Perhaps some reading up on the history of LeTour is a good idea? You could start here https://bikeraceinfo.com/tdf/tdfbook1.html though of course there are many, many fine books on the subject 🙂

        • It appears to me that the points jersey was a lot like the KOM jersey is now, a relative footnote meaningful to a limited number of riders, few of whom are major players in the overall race. It seems to me the popularity of Sagan, and his streak of consecutive jersey wins, raised the stature of that competition with the public in particular. And now other riders want in on it, to the point that Cavendish (who I don’t think had really targeted the jersey in previous years) really kneecapped his quest to break Merckx’s record to snag the jersey last year (i.e., he took chances and burned energy he really didn’t have to spare to secure the jersey, with the result that he wasn’t as fresh as he needed to be on stage 21). And now WvA and MvdP, among others, are keen to target the jersey, since it’s become a prestige marker for a dominating all-around rider.

          Yes, I know there were riders in the past who targeted the points jersey, just as there have been teams who targeted, say, the team competition in the TdF, but it seemed much more of a consolation prize than a primary target. History question for you – when Sean Kelly (or even Erik Zabel) was winning points jerseys, were there entire teams dedicated to keeping him from winning the way Quickstep and others have worked to keep Sagan from succeeding? The sight of Morkov in last year’s TdF nearly putting Sagan into the barriers to deny him a single extra point at an intermediate sprint is the kind of thing I mean. Some of the intermediate sprints in recent years of the TdF have been as dangerous and contentious as the final sprints in other world tour races. Can you point me to a history book that shows such behavior during Kelly’s time?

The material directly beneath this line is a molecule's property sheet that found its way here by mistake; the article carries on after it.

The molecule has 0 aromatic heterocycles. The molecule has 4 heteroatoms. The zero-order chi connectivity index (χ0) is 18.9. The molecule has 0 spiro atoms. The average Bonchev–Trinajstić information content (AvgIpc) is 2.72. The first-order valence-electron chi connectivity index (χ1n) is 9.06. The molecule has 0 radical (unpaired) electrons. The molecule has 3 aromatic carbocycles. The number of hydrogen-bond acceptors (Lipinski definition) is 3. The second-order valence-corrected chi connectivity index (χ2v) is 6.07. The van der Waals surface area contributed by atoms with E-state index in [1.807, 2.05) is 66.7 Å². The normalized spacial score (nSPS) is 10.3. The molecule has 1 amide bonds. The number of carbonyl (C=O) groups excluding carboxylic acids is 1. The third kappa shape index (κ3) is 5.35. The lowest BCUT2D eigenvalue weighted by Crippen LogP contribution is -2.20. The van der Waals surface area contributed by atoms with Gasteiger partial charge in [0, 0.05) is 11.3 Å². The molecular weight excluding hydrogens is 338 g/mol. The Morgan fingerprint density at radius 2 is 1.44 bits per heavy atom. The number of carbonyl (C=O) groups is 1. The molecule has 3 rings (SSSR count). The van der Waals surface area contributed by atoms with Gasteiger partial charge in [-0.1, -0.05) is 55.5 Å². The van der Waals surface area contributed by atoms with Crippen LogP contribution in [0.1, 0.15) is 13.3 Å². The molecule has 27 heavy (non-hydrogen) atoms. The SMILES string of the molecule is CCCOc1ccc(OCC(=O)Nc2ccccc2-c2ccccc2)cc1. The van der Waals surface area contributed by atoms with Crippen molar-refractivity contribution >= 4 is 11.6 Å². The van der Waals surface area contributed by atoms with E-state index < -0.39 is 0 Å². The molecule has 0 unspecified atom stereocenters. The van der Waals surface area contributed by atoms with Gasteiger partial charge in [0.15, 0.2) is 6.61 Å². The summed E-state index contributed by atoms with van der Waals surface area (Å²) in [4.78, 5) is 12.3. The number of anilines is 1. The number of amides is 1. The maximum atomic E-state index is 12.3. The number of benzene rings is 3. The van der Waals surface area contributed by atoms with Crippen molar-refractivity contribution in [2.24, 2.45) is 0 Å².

• “Can you point me to a history book that shows such behavior during Kelly’s time?”
            What, so you don’t bother learning anything else in the process?
            Sorry, I don’t know of any “Cliffs Notes” on LeTour and yes, I do know this is a classic old-fart answer to your question but when the shoe fits….:-)

          • Larry, it’s really hard to have a dialog with you because you insist on not responding to what someone writes, but instead on being snarky and tangential. The ideas that Sean Kelly took the TdF points jersey seriously, and that the stature of the jersey has been raised (in both the eyes of fans and of riders) by Peter Sagan, are not contradictory nor mutually exclusive. I have read plenty of history about the Tour and pro cycling back in the day. The competition for the green jersey is rarely mentioned except to perhaps note that Merckx was so dominant that he won it several times, and is the only person to finish with the yellow, green, and polka dot jerseys (figuratively) on his back.

            To my mind, the intensity of the competition for the green jersey in recent years is an indication that it has now a big deal, a prominent goal in and of itself, in a way that it didn’t used to be. I may well be wrong about that — the battle of the points jersey may always have been cutthroat and hotly contested. If so, I’d love to hear some examples of that. And I’m asking that generally, not of you, Larry. You’ve made it clear that you’re not interested in anything other than being insulting.